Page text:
What’s behind those Captivating Masterpieces?
A canvass will never turn into a magnificent painting without an artsy painter. A book will only be empty pages without a prolific writer. A web design will be mediocre if not made by a skilled web designer. Moreover, a brochure will also be so-so if not done by a reputable and knowledgeable printer.
Ever wonder why we have catchy and head-turner brochures? Well, aside from planning and designing, another factor is the brochure printing process used. Brochure printing is one crucial phase that you have to be meticulous about. It can either bring life to your work of art or simply enclose it to its lifeless and dull state.
What, therefore, makes up nice, colorful, and beautifully printed brochures?
The most common brochure printing technique is digital printing. In this technique, images and texts are transmitted from the computer to the printing press equipment.
Another technique is laser printing. Here, laser beams brush across a photosensitive cylinder to generate the electrostatic latent images and texts. The latter is then passed in a toner whose particles are attracted by electric charges on the cylinder. Images and letters are then transferred to paper. This is done by the electric voltage difference between the paper and the cylinder. Heating and pressure processes are then used to fixed the images and letters. Repetition of the process is necessary for each basic color to produce color documents.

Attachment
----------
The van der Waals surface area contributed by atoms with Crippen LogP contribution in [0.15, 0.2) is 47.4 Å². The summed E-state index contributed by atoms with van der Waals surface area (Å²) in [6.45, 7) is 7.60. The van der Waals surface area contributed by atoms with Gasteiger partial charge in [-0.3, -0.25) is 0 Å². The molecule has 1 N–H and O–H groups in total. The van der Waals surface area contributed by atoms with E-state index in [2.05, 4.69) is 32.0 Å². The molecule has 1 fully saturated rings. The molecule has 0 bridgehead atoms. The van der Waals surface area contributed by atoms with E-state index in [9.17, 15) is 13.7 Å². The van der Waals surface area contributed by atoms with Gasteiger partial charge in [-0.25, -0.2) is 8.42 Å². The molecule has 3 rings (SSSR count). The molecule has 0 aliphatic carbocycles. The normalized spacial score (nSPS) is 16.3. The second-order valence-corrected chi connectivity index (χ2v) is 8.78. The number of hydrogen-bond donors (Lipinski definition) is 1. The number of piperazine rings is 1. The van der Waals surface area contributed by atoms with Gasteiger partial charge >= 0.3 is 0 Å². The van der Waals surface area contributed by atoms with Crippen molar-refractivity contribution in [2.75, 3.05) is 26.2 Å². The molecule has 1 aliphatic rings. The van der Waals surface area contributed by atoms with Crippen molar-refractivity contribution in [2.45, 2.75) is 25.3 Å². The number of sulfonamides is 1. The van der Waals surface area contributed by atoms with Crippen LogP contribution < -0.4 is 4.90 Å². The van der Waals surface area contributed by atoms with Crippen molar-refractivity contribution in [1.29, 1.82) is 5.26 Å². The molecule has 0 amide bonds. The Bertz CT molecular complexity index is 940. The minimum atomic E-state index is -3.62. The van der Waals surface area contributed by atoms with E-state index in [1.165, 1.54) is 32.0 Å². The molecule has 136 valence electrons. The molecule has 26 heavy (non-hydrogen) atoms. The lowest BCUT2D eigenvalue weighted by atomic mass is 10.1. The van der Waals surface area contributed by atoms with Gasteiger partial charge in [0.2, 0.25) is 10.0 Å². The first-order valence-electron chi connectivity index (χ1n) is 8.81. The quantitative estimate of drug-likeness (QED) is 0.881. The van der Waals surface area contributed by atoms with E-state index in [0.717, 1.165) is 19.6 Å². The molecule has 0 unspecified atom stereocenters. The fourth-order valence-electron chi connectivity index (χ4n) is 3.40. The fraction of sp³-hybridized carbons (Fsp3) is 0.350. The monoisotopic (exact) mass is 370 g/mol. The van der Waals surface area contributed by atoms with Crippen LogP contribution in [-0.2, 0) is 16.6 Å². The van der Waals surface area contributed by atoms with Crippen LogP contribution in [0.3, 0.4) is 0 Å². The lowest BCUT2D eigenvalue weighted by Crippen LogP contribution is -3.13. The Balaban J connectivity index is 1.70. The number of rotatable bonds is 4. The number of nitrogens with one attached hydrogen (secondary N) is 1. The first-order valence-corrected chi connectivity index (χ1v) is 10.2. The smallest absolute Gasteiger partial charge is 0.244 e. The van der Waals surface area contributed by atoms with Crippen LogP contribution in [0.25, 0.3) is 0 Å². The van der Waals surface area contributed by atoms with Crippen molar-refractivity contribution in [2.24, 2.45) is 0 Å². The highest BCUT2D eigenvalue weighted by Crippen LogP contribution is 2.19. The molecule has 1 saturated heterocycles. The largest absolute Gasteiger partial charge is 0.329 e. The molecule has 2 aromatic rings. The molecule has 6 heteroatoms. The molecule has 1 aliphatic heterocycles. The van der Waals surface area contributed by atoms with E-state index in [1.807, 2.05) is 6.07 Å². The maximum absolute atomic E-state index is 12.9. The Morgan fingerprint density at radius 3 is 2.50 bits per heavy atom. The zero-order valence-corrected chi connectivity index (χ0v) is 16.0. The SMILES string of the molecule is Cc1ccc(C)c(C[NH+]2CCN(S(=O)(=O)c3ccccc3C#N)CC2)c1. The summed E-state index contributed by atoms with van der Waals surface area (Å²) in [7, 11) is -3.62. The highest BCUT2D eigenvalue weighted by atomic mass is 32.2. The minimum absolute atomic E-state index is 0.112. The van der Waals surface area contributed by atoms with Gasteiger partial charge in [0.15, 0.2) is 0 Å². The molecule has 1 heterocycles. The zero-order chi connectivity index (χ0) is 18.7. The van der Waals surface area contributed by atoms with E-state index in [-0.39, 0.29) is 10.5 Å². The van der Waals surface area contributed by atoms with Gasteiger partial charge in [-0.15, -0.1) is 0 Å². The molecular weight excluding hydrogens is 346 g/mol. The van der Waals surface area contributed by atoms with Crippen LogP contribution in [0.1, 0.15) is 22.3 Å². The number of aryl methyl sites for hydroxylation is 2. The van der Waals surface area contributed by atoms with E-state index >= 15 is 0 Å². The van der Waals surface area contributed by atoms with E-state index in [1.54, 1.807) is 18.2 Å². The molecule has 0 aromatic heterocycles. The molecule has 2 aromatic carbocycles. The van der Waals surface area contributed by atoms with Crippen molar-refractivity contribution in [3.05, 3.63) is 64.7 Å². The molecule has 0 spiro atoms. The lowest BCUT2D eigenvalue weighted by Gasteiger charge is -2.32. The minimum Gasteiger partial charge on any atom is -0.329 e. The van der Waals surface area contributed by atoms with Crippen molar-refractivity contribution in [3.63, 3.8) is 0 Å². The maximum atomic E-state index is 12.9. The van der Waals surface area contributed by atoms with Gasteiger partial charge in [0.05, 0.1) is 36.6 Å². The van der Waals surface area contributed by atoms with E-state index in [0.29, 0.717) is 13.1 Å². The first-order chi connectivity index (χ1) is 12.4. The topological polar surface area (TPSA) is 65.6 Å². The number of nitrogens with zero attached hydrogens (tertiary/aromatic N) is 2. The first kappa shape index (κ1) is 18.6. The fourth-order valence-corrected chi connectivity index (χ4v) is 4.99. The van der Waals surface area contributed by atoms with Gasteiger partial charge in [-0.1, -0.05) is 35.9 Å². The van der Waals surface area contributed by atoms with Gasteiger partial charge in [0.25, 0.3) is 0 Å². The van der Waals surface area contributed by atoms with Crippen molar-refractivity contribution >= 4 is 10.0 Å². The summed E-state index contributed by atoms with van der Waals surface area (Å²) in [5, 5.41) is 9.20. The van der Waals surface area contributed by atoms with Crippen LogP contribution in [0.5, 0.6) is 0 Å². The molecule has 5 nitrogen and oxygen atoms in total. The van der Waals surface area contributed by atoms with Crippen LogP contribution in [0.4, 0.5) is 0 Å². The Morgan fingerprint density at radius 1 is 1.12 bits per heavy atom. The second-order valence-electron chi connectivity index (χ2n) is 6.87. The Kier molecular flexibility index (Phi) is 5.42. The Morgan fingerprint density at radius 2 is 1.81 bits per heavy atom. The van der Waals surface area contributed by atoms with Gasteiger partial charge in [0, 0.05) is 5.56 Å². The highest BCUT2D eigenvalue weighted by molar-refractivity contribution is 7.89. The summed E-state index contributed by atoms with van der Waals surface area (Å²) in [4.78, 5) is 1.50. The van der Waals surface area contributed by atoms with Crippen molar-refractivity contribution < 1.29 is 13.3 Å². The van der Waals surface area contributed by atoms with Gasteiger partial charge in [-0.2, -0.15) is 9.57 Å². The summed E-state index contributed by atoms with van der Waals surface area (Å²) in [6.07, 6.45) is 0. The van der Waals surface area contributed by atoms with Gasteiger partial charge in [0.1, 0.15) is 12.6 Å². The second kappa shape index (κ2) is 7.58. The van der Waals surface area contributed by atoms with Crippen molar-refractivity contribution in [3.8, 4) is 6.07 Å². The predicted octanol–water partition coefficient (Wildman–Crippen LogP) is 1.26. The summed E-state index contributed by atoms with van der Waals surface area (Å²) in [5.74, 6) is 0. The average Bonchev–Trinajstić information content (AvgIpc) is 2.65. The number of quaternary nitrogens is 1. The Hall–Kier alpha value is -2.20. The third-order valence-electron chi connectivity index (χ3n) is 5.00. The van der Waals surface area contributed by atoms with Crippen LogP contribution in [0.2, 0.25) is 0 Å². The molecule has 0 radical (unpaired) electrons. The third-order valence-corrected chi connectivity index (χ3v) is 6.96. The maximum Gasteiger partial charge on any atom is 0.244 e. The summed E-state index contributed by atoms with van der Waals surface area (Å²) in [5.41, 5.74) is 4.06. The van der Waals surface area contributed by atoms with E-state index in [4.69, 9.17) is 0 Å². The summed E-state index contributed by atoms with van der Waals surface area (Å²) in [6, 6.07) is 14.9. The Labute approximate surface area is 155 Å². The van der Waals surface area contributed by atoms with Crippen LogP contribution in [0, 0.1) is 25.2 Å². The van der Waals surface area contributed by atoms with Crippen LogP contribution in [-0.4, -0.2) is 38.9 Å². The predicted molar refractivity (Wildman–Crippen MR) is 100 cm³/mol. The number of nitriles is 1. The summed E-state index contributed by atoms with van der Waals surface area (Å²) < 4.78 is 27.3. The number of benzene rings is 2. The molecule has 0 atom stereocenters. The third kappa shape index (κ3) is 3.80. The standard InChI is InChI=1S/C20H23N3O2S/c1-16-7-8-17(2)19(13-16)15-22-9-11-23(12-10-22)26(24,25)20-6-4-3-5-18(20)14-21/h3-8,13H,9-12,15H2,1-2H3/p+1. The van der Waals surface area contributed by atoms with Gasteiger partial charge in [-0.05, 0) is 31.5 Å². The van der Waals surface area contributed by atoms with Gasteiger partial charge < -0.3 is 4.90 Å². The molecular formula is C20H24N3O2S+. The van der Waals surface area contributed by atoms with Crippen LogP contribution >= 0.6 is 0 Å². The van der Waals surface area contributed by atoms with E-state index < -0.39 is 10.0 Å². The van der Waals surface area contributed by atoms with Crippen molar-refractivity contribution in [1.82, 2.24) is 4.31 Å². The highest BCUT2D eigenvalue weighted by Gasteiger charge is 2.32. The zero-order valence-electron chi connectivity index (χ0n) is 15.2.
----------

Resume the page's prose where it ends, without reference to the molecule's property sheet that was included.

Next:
Liquid ink-jet is another viable brochure printing technique. In this technique, small droplets of ink are thrown through small tubes or nozzles. Nozzles lie in a row on the print head and move across the paper to transfer what is to be printed. Four basic colors namely cyan, magenta, yellow and black (CMYK) are commonly used in this technique.
The solid ink-jet technique, on the other hand, is somewhat similar to liquid ink-jet the only difference is that ink is stored in solid wax sticks. They are later on melted in a tiny container and squirted to paper. After squirting, they become solid again. The drawback though of this technique is that this is no good for fast printing needs. It takes time to dry the prints.
Now that we have sojourned in the different brochure printing techniques, you already have a good grasp of what to use the next time you badly need a master to cover up your brochure magnum opus needs.
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